The National Food and Nutrition Commission (NFNC) works in collaboration with the Ministry of Agriculture and Livestock to incorporate nutrition sensitive messages in the realm of food production, harvesting, processing, and packaging. These messages are targeted at farmers, women groups, agriculture extension officers and other key stakeholders. At provincial and district levels the Nutrition Coordinating Committees led by the NFNC works in a multi-sectorial fashion with keyline ministries to implement their various ministerial activities that are key in promoting nutrition, especially under the first 1000 most critical days programme.

Furthermore, three biofortified crops are being promoted with the help of cooperating partners and other local and international NGOs as an intervention to address micronutrient deficiencies and improve food and nutrition security. These include; maize sweet potatoes and beans.

Promotion of biofortified maize

Production and consumption of orange maize has been spearheaded by HarvestPlus and the Pan African Bean Research Alliance (PABRA). HarvestPlus had been promoting the orange maize under the feed the future programme.

Promotion of biofortified sweet potatoes

The International Potatoes Centre (CIP) has been promoting orange-fleshed sweet potatoes. A project called Integrating Orange project has been promoting production and consumption of Orange Flesh Sweet Potatoes (OFSP) in Eastern and Central Provinces since 2011. It targets about 15 000 households in Eastern and Central provinces of Zambia. The project has embarked on multiplication of high quality vines in these areas, and distribution of the vines to lead farmers and stakeholders. A total of eight OFSP varieties have been released and are being promoted in project target areas.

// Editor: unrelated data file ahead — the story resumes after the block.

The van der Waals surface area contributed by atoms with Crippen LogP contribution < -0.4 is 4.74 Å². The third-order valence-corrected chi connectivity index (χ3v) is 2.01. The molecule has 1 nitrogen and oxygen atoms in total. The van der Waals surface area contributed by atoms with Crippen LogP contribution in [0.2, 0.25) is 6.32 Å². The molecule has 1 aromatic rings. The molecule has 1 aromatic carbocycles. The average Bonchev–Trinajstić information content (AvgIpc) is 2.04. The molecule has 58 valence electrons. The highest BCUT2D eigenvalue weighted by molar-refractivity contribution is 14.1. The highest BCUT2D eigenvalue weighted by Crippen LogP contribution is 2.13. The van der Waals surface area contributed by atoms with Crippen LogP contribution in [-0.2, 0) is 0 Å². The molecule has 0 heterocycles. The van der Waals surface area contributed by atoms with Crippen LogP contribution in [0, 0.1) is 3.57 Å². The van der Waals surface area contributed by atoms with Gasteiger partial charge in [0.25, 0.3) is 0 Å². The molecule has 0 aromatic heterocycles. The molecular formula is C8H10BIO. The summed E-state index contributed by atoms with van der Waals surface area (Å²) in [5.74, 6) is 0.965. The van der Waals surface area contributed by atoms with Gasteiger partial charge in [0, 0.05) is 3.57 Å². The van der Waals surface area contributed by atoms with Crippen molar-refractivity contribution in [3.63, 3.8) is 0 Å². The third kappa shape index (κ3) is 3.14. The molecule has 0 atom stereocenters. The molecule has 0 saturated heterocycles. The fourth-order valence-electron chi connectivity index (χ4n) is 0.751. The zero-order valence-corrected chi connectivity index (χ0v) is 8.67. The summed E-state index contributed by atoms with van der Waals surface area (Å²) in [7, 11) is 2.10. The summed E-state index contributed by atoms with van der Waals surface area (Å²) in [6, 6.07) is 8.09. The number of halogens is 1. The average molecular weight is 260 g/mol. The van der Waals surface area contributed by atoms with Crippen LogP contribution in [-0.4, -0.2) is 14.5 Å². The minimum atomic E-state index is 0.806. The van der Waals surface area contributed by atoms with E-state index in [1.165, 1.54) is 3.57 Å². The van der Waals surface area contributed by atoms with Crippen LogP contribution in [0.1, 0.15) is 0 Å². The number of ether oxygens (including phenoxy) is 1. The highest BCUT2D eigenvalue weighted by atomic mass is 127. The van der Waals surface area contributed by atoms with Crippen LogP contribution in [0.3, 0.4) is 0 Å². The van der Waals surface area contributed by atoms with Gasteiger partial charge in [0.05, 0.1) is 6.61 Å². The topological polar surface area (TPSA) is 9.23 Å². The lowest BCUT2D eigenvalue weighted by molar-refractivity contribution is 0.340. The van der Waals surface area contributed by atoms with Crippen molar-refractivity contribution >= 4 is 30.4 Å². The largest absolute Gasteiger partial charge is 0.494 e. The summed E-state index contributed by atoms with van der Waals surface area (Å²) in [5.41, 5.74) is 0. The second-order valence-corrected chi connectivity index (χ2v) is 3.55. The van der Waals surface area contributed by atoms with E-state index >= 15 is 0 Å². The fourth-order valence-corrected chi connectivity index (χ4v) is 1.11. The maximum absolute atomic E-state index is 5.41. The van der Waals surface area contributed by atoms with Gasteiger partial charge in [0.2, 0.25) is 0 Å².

In addition, field days are held in different areas to demonstrate crop management skills in the field. Communities are taught on how to prepare different food products from OFSP using a variety of recipes. These include confectionaries, chips, snacks and complementary feeding foods for children between the ages of 6-24 months. The NFNC is also in the process of developing complementary food recipes with some recipes of OFSP to be distributed to infant and young child caregivers and community health workers.

Promotion of iron rich beans

The NFNC has been working closely with PABRA and the Zambia Agriculture Research Institute (ZARI) to multiply the high iron and zinc rich beans.  This activity was initiated following the NFNC baseline survey done in Chipata, Eastern Province of Zambia in 2011. This study established low intake of iron rich foods in the local diets though the consumption of beans was very high. As a result, the multiplication and promotion of iron rich beans was initiated to contribute to the access to iron rich food and reduce the high anemia cases among children and women of child bearing age.

So far a total of 11 iron and zinc rich bean varieties have been released in Zambia and some farmers especially in Northern and Eastern Provinces have been producing this bean crop. The NFNC has also been promoting the consumption of the iron rich beans in the country with more emphasis in the areas in Eastern Province were beans are being grown. To this effect, a booklet for preparing beans in variety of ways has been produced to help people access iron rich beans in their diets. Furthermore, smallholder farmers have begun to cultivate iron rich beans, vitamin A biofortified maize and Vitamin A biofortified sweet potatoes. These farmers are benefiting from improved nutrition and increased incomes from selling their produce, which is then used as seed or in school meal programs.

Partners

The Ministry of Agriculture and Livestock, Ministry of Community Development Mother and Child Health, Zambia National Farmers Union, Zambia Agriculture Research Institute, HarvestPlus, Programme Against Malnutrition and Various NGOs and CBO.

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Our Cooperating Partners